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Monday, June 27, 7:30 pm

Lucille Lortel Theatre

121 Christopher Street


Directed by Jesse Berger

Featuring Jacob Dresch, Francesca Faridany, Alison Fraser, Ryan Garbayo, Adam Green, Christopher Innvar, Amelia Pedlow, Robert Petkoff, Liv Rooth, Jeanine Serralles, Dina Thomas, CJ Wilson, Nathan Winkelstein and more

Do money and marriage mix? The pinnacle of riotous Restoration Comedies, Congreve’s play is an unexpectedly moving tale of the trials and tribulations of true love and true riches.


Mirabell and Millamant are in love, but in order for them to marry (and more importantly receive Millamant's full dowry), they need the blessing of Millamant's bitter aunt, Lady Wishfort. Unfortunately, Lady Wishfort has other plans for them. Meanwhile, Fainall, is having a secret affair with his wife's best friend, who in turn once had an affair with Mirabell. And that doesn't even describe what the servants are up to! The wonderful ways of the world - greed, duplicity and lechery - are all on delicious display in this timeless comedy.


The OBIE Award-Winning Revelation Readings series provides a unique opportunity to hear rarely-produced classic plays performed by many of the finest actors in New York.



The Cast:


William Congreve (1670 – 1729), the son of an English army officer stationed in Ireland, was educated at Kilkenny School along with his schoolmate Jonathan Swift, and at Trinity College, Dublin. His first play, The Old Bachelor (1693), was produced with Dryden’s support and was widely acclaimed. It was followed by three other comedies: The Double Dealer, Love for Love (heard at Red Bull in 2010), and his masterpiece, The Way of the World (1700). Following its lukewarm reception and wearied by his ongoing battle with the Reverend Jeremy Collier, whose Short View of the Immorality and Profaneness of the English Stage (1698) attacked him personally, Congreve retired from the stage at the age of thirty. He spent the rest of his life in the company of Swift, Steele, and Pope, who dedicated his translation of The Iliad to him. He died in a carriage accident on a journey to Bath.




“A woman dictates before marriage in order that she may have an appetite for submission afterwards.” – George Eliot, Middlemarch, 1872


On his return to the throne in 1660, Charles II brought back from France two radical developments for the English theater: French neoclassicism and female performers on the stage. Audience tastes were changing; during the Restoration, Jonson and Beaumont and Fletcher were the favorite revivals; Shakespeare’s “fancy” was less popular because Restoration drama is extremely realistic - it’s a mirror image of society. Shakespeare was too fanciful, too unreal.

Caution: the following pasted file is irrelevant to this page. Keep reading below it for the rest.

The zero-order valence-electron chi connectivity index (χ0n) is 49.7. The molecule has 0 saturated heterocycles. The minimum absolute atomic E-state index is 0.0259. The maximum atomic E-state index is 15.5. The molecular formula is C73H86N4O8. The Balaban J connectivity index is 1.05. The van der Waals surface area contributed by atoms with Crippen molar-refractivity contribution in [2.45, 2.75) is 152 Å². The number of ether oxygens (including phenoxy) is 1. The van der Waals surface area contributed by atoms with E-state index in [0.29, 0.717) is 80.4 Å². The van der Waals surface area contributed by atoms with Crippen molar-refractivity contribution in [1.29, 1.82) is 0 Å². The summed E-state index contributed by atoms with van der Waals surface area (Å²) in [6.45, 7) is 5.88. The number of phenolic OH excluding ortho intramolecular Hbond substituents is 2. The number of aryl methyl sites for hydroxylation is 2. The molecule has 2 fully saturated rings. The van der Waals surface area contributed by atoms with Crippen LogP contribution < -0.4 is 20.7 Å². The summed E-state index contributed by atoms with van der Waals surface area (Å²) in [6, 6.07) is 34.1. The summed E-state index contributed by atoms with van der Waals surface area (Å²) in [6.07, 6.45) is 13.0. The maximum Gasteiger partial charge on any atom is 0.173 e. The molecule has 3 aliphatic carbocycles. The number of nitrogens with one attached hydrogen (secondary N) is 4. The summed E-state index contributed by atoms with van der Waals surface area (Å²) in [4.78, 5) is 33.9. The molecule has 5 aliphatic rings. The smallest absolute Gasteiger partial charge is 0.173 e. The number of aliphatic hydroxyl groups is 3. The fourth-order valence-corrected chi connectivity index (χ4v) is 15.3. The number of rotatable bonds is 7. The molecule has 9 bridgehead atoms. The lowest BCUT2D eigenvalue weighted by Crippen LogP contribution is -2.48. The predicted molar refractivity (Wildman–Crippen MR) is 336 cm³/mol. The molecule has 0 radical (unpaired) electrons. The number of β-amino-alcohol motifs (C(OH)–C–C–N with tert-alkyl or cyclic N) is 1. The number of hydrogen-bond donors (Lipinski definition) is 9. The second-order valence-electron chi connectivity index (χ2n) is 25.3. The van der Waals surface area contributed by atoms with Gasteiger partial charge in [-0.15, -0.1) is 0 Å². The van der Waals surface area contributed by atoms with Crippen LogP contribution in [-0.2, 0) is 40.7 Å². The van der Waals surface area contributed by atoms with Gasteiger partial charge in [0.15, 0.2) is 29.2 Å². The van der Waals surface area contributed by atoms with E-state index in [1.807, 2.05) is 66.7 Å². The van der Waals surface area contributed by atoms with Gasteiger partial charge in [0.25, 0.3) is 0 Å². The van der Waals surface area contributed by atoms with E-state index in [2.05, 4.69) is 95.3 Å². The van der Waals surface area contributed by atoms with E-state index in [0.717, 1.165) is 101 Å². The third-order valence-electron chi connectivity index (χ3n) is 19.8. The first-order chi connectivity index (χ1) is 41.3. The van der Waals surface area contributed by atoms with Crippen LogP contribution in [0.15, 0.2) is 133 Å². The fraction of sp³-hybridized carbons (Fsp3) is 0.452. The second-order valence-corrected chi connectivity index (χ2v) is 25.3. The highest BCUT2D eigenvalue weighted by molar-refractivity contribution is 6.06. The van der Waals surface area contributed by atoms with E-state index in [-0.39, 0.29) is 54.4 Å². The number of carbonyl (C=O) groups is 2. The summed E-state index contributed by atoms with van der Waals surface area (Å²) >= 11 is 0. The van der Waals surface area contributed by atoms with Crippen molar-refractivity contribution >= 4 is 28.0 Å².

The prime example of this new realism, the introduction of the female performer, changed the very essence of spectatorship. The popularity of breeches roles in Restoration theater sprang from a very different impulse from that of the earlier all-male performance tradition. Now the interest was in seeing the actual legs of real women on stage, along with the many opportunities for revealing the disheveled décolletage of female performers during scenes of quite explicit sexual pursuit. The female body became an object of intense interest in its own right, both onstage and off, and created a new climate of celebrity for female performers, whose abilities as actresses often took second place to their status as cultural curiosities.


Representing both the pinnacle and the conclusion of Restoration drama, The Way of the World epitomizes the psychology of manner - the way people behave (hence the title.) Motive is assumed to be the same for all: to get sex, to get money, and to remain young. Later on, motives become a bit more subtle: sex becomes marriage, though marriage seen only in economic terms; women are discussed in terms of their fortune. Marriage vows mean nothing: sex/marriage becomes a game of wit and imagination that both can play. The wit resides in the very action of the play itself -- each strategic plan registers a difference between what the characters really want and the rhetoric surrounding the way the action is committed. This focus on manner creates a theatricalized language of morality and underlies the game structure of Restoration comedy.


In the first scene, the essential plot action is buried beneath an elaborate game in which Mirabell schemes to acquire Millamant’s fortune. His manner is defined by a diffidence that masks a deep concern with personal liberty: to fall in love is to lose power over the love object. Millamant wants the same freedom of manner and independence – hence the battle of wits. Love must remain unexpressed because the investment of the self would be a betrayal of the Restoration code of diffidence. To preserve the private self from the prison of definition entails absolute freedom of choice - liberty is the key commitment. The famous contract scene in Act IV is the exquisite expression of this commitment, as Millamant is determined to safeguard her independence even as she must “by degrees dwindle into a Wife.” She refuses to seal the contract with a kiss because that would reduce her to a cliché. It’s a profoundly serious point: neither one wants to give up the total commitment to the integrity of the self - this is the essence of the Restoration personality.


In the end, a Puritan reaction sets in against Restoration “immorality;” court culture becomes more bourgeois, resulting in the sentimental comedy of the 18th century. We won’t see a revival of laughing comedy until Goldsmith and Sheridan in the 1770s, and perhaps only one time since, with Oscar Wilde: the true person is the one inside, who poses and postures for the outside world.


Kathleen Dimmick

Bennington College

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